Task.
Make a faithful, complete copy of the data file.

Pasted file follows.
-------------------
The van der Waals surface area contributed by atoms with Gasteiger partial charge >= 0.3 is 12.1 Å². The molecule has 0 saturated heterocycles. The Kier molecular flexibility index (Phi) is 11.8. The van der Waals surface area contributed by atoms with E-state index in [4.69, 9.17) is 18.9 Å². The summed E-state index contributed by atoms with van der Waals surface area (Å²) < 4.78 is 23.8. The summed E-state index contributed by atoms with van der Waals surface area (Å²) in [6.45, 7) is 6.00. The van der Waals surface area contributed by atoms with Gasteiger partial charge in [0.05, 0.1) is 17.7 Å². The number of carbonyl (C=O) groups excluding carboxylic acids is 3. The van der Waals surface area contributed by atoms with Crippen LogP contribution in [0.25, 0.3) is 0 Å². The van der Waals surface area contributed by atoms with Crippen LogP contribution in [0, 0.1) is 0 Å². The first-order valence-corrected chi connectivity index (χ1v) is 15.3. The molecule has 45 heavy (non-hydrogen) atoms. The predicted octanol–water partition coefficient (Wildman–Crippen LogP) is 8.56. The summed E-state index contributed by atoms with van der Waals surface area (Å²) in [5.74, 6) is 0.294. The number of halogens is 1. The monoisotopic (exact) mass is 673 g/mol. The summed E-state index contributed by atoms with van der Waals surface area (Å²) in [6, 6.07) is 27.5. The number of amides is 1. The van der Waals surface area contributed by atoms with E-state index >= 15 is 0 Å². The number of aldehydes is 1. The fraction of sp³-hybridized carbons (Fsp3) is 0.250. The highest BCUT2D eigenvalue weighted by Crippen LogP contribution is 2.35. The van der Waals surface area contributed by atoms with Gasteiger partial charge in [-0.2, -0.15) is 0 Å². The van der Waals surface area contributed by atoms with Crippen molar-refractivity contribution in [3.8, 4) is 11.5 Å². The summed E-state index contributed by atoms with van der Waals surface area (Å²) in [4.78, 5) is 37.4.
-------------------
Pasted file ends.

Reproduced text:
The van der Waals surface area contributed by atoms with Gasteiger partial charge >= 0.3 is 12.1 Å². The molecule has 0 saturated heterocycles. The Kier molecular flexibility index (Phi) is 11.8. The van der Waals surface area contributed by atoms with E-state index in [4.69, 9.17) is 18.9 Å². The summed E-state index contributed by atoms with van der Waals surface area (Å²) < 4.78 is 23.8. The summed E-state index contributed by atoms with van der Waals surface area (Å²) in [6.45, 7) is 6.00. The van der Waals surface area contributed by atoms with Gasteiger partial charge in [0.05, 0.1) is 17.7 Å². The number of carbonyl (C=O) groups excluding carboxylic acids is 3. The van der Waals surface area contributed by atoms with Crippen LogP contribution in [0.25, 0.3) is 0 Å². The van der Waals surface area contributed by atoms with Crippen LogP contribution in [0, 0.1) is 0 Å². The first-order valence-corrected chi connectivity index (χ1v) is 15.3. The molecule has 45 heavy (non-hydrogen) atoms. The predicted octanol–water partition coefficient (Wildman–Crippen LogP) is 8.56. The summed E-state index contributed by atoms with van der Waals surface area (Å²) in [5.74, 6) is 0.294. The number of halogens is 1. The monoisotopic (exact) mass is 673 g/mol. The summed E-state index contributed by atoms with van der Waals surface area (Å²) in [6, 6.07) is 27.5. The number of amides is 1. The van der Waals surface area contributed by atoms with E-state index >= 15 is 0 Å². The number of aldehydes is 1. The fraction of sp³-hybridized carbons (Fsp3) is 0.250. The highest BCUT2D eigenvalue weighted by Crippen LogP contribution is 2.35. The van der Waals surface area contributed by atoms with Gasteiger partial charge in [-0.2, -0.15) is 0 Å². The van der Waals surface area contributed by atoms with Crippen molar-refractivity contribution in [3.8, 4) is 11.5 Å². The summed E-state index contributed by atoms with van der Waals surface area (Å²) in [4.78, 5) is 37.4.